Aftermath II:

Bangabandhu Smriti Jadughar (Memorial Museum)

  • Founded: 1997
  • Address: Number 677, Road No. 32, Dhanmondi, Dhaka, Bangladesh
  • Contact details:[T] 0088 02 8110046
  • Opening hours: 10am - 6pm everyday except Wednesday (closed)
  • Entrance fee: 5 taka
  • Website:

After returning from her exile in 1981 Sheikh Hasina was handed over the family home on Number 677, Road No. 32, Dhanmondi, Dhaka, by the Ziaur Rahman-led BNP Government of Bangladesh.

The carnage of that dark night six years ago were still fresh in the house referred fondly to as "Bangabandhu Bhaban" (House of Bangabandhu) . The walls, floor, pillars of the house were drilled and stained by bullets and blood. Sheikh Hasina was determined to preserve these painful marks to keep Sheikh Mujib's memory alive.

With this in mind, she handed over the house to the Bangabandhu Trust for converting it into a museum. Thus in 1997 the "Bangabandhu Smriti Jadughar" (Bangabandhu Memorial Museum) was established. Now, this three storied house-cum-museum contains rare collection of personal artifacts and photographs of his lifetime.

The first room of the ground floor was used by Sheikh Mujib as a drawing room to conduct meeting with his colleagues and guest. This room now houses many paintings dedicated to Sheikh Mujib and his life. The other room on the ground floor was used as a study room. It was from here that Sheikh Mujib had sent the Declaration of Independence to the nation on 26 March 1971.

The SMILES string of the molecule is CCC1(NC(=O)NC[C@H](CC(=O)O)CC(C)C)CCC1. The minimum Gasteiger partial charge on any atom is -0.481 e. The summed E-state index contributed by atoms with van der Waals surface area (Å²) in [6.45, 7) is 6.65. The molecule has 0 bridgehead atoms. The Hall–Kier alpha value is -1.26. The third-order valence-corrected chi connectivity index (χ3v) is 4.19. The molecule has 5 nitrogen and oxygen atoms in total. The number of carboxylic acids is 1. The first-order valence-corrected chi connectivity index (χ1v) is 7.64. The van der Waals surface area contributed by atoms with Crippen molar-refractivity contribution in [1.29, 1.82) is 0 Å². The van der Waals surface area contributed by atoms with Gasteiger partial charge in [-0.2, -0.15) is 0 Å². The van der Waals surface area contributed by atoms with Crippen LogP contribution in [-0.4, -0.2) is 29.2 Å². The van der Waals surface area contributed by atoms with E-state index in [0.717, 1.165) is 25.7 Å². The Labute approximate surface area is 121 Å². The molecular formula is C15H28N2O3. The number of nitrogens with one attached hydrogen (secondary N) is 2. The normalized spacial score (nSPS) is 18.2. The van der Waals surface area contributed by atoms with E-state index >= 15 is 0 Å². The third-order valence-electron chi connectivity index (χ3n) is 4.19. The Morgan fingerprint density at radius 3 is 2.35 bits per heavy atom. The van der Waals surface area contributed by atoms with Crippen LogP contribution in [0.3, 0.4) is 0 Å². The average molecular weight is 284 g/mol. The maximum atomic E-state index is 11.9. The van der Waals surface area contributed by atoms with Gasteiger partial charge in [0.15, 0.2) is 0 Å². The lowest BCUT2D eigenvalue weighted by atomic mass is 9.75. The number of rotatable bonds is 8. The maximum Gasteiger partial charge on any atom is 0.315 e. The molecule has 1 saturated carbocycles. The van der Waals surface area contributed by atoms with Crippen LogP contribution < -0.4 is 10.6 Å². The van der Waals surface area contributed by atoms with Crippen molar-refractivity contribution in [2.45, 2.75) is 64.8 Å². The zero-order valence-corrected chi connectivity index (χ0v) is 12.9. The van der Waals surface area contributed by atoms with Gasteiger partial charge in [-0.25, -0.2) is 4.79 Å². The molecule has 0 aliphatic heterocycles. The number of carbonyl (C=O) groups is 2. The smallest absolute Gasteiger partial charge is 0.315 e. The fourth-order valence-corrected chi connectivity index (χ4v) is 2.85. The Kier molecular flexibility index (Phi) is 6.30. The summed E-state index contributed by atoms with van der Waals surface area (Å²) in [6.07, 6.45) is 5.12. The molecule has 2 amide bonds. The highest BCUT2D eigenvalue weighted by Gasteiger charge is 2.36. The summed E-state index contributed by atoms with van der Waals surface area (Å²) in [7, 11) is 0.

There are three rooms on the first floor. The first was used as a family bedroom whilst the remaining two were bedrooms of Sheikh Mujib and Sheikh Rehana respectively. The family bedroom now exhibits some family photographs and necessary goods used by the whole family. At the end of the corridor out of this room, there is the square of stair where the bullet-ridden dead body of Sheikh Mujib was lying chilled. Over time the blood flow has dried up and turned black. The place is now conserved by the glass box to commemorate Sheikh Mujib and keep the tragedy of that night alive.

Plans are underway to extend the house whilst still preserving the main base of the building to reflect Sheikh Mujib's memorials realistically.

Bangabandhu passed the most important moments of his political life at his 32 number house of Dhanmondi. Eventually, this house has become the symbol of the Bengal pride. On 1st October, 1962, Bangabandhu started to stay at this house en famille. He meditated the spring of Bangladesh from this historic house. This house leads and explores the seed of the independence.

This house and its dwellers were ingrained with each episode of liberation movement of the freedom-loving Bengalis. In the origin of Bangladesh, this house of Bangabandhu was always vibrated with ecstasy of Bengali's destiny, an enthusiastic rendezvous of politicians, intellectuals and pensive people from all corners of the country, where the synthesis of plans and programmes found the culmination.

This house occupies the special space of Bengali Nation since the very beginning of the movement against autocratic Ayub Government in 1962. This house gets attestation as cradle of 6-point movement in 1966, mass-movement of 1968-69 and general election of 1970. The Dhanmondi 32 number house introduces the set-up of Bengali nationalism through planning, preparation and activities.